Ankle Arthroscopy – Repairing Ankles with Keyhole Surgery

James Torhorst
Featured Speaker:

James Torhorst, DPM
Dr. James Torhorst is a podiatrist and foot and ankle surgeon with Aspirus Riverview Clinic in Wisconsin Rapids. He is board certified in foot surgery and reconstructive rearfoot/ankle surgery. Dr. Torhorst earned his DPM degree at Des Moines University in Iowa and completed his residency at Jewish Hospital in Louisville, Kentucky.

Ankle arthroscopy – also known as keyhole surgery – can be an excellent option for repairing ankle tissue damaged by a fall, twist or sprain.

Ankle arthroscopy typically requires only two tiny incisions, a few stitches, and bandages for about 10 days.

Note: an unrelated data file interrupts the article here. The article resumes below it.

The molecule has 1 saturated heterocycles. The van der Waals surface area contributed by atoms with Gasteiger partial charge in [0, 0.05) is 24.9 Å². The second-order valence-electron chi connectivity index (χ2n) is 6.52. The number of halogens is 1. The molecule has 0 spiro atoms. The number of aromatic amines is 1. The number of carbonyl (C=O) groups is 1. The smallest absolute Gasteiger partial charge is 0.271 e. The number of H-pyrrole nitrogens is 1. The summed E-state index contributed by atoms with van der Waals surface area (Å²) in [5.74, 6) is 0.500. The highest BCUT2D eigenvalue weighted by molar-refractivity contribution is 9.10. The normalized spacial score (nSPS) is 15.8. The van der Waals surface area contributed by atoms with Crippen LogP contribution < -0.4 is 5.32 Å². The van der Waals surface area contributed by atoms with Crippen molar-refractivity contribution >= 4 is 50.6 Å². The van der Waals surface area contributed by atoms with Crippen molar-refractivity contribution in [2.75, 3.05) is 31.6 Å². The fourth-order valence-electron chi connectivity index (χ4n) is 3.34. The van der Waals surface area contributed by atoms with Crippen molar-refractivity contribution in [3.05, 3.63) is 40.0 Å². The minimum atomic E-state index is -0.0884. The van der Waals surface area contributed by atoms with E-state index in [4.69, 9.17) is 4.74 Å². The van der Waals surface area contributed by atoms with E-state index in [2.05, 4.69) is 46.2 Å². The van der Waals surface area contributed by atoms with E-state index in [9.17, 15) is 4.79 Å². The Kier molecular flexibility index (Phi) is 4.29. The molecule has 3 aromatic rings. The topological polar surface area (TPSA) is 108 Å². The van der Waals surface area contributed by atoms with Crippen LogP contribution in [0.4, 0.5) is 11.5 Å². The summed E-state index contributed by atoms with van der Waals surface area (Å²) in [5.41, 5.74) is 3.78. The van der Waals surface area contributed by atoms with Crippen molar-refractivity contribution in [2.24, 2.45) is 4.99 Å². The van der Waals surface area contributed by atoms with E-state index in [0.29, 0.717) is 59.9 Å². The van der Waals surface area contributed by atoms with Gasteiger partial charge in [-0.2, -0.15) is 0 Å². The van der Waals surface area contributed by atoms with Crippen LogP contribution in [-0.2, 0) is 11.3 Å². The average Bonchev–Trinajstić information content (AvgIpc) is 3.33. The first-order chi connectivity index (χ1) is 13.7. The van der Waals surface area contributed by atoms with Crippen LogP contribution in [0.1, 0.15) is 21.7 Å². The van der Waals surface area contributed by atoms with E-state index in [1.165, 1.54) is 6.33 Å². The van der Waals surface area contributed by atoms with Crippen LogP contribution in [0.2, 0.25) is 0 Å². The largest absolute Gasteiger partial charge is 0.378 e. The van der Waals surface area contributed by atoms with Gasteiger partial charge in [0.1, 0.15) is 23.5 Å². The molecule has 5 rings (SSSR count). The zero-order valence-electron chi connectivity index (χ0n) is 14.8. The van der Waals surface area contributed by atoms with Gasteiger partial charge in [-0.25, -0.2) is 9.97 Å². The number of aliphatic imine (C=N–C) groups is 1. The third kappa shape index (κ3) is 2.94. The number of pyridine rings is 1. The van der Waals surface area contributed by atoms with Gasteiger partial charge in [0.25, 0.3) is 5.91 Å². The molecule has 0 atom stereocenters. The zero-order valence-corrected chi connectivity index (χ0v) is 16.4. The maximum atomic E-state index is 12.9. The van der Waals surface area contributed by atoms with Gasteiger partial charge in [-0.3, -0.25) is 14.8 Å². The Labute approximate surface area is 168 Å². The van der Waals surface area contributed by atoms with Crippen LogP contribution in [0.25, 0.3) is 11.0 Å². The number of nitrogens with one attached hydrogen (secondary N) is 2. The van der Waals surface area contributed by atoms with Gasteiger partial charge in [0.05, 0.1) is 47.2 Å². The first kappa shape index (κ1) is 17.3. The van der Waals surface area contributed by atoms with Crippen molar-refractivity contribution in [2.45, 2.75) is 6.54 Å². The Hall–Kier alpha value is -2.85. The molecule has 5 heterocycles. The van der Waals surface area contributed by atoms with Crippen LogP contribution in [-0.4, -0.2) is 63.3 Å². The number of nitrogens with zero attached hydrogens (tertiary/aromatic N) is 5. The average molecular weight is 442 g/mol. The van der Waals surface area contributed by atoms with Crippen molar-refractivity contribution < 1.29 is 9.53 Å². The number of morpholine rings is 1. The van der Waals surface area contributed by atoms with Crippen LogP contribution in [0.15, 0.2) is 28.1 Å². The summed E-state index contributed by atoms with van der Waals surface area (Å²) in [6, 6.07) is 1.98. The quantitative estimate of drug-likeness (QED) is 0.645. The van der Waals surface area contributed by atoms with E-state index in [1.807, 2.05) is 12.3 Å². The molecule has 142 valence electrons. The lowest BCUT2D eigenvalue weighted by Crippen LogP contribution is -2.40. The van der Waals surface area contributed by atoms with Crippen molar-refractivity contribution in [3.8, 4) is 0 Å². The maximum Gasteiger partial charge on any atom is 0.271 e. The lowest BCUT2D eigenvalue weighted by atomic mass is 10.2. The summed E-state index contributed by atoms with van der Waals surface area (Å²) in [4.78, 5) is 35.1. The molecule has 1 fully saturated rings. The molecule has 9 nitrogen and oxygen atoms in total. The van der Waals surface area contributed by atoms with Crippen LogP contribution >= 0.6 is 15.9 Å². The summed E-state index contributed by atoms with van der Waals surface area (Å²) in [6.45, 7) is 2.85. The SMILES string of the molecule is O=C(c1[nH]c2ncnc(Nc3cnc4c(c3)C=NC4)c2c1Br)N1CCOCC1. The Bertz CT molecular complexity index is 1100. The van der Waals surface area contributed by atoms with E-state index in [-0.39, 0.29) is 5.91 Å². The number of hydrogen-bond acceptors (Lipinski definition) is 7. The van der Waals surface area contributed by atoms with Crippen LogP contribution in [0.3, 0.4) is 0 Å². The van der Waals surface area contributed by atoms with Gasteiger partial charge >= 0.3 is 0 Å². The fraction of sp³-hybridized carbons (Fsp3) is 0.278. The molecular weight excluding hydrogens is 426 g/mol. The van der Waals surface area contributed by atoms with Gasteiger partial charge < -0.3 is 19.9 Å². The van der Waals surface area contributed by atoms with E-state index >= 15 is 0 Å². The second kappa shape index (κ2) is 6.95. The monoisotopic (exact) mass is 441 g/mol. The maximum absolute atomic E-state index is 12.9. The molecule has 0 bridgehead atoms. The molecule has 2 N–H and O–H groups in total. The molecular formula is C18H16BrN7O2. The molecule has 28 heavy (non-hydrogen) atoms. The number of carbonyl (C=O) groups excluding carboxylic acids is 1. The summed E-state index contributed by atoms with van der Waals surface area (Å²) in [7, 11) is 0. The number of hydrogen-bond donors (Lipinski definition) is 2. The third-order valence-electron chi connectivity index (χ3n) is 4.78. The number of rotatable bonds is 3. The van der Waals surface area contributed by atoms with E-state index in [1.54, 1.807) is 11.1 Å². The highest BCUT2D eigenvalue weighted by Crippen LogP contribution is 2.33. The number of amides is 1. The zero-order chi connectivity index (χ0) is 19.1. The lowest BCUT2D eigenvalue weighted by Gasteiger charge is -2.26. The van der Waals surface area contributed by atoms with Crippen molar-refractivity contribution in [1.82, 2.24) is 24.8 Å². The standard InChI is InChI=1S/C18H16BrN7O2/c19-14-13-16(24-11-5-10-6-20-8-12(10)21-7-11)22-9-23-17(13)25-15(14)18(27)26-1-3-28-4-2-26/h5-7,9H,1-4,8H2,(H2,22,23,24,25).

Many patients don’t even need crutches following surgery, and most return to working out and running in just six to eight weeks.

Dr. Torhorst is here to explain this minimally invasive procedure that is helping his ankle surgery patients enjoy fewer complications, less scarring and faster recoveries.

Transcription

Melanie Cole (Host):  Have you had ongoing ankle pain? Ankle arthroscopy, also known as keyhole surgery, can be an excellent option for repairing ankle tissue that might have been damaged by a fall, a twist or a sprain. My guest today is Dr. James Torhorst. He is a podiatrist and foot and ankle surgeon with Aspirus Riverview Clinic in Wisconsin Rapids. Welcome to the show, Dr. Torhorst. Tell us a little bit about the physiology of the ankle and what goes wrong with it generally?